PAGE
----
AboutSenior Software Architect
Joined devRant on 5/16/2016
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Inspired by @h3ll, this is a combination of current and former coworkers:
This guy has the social skills of a microwaved dog turd. He is a genius, but working with him is about as uncomfortable as sticking a grill skewer in your eye and twisting it repeatedly until close of business. He laughs at inappropriate times, and every time he does, an unborn child tears its own ears off. He explains things in a way that only himself and Satan understand, then talks to you like you're a child when you don't follow his logic. He is the guy you hide when the CEO is around. His code is immaculate.
This bowl of bile is the son of a bitch that takes credit for everybody else's work. When you do something good, he was miraculously involved, but when you mess up, this twat is the dicknose that brings it up in retrospective and calls you out by name to the boss. You can usually find these guys talking shit about the CTO, until the boss quits. Then they buddy up with the CTO and become a Joel Osteen-esque evangelist for everything the CTO wants in a shitty, underhanded attempt to climb the ladder. Fuck this guy.
This coworker used to teach Computer Science classes. Their resume is amazing, and they can speak to the most complex of design principles. This is the shitstain that you hire because of their skill and knowledge only to find out that ol' fuckwaffle can't apply the shit they spout to save their wretched lives. You'll spend more time listening to fuckwaffle lecture than you will reviewing their code (because they cant fucking write any!) You know the saying, those who can, do, and those who can't, teach? Yeah, that shit was written for Fuckwaffle.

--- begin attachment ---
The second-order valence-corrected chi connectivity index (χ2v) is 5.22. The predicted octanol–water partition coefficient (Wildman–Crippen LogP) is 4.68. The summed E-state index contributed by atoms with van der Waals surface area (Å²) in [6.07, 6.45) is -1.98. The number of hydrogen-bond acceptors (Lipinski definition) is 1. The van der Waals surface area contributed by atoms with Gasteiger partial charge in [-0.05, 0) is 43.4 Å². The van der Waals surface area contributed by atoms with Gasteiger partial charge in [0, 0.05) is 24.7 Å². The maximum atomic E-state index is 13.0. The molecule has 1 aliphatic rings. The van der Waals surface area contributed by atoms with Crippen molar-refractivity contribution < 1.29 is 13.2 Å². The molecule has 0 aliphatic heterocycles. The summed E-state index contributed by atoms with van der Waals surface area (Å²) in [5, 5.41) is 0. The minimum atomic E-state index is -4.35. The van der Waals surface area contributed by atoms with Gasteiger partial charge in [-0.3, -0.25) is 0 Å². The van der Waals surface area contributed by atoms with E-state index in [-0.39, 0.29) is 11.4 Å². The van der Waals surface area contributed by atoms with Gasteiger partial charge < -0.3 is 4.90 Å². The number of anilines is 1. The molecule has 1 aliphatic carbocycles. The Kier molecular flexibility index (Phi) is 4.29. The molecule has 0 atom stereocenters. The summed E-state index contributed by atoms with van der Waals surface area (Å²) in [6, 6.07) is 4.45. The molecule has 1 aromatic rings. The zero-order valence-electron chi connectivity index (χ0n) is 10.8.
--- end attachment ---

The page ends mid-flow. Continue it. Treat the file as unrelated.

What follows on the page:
Last but not least:
This guy isn't even a coder. This guy is worse than the the scum you pour out of the bottom of a slow-cooker that you forgot to wash last time you made chicken. He's a non-technical PM. You know the type, right? He usually says "cloud infrastructure," "paradigm," "algorithm," "SDLC," etc but has no grasp of any of them. He often opens his dumpster to spout off something like "You can just create a new class for that" while talking about HTML. I won't waste any more breath on Scrumdumb, he already creates enough work for me.4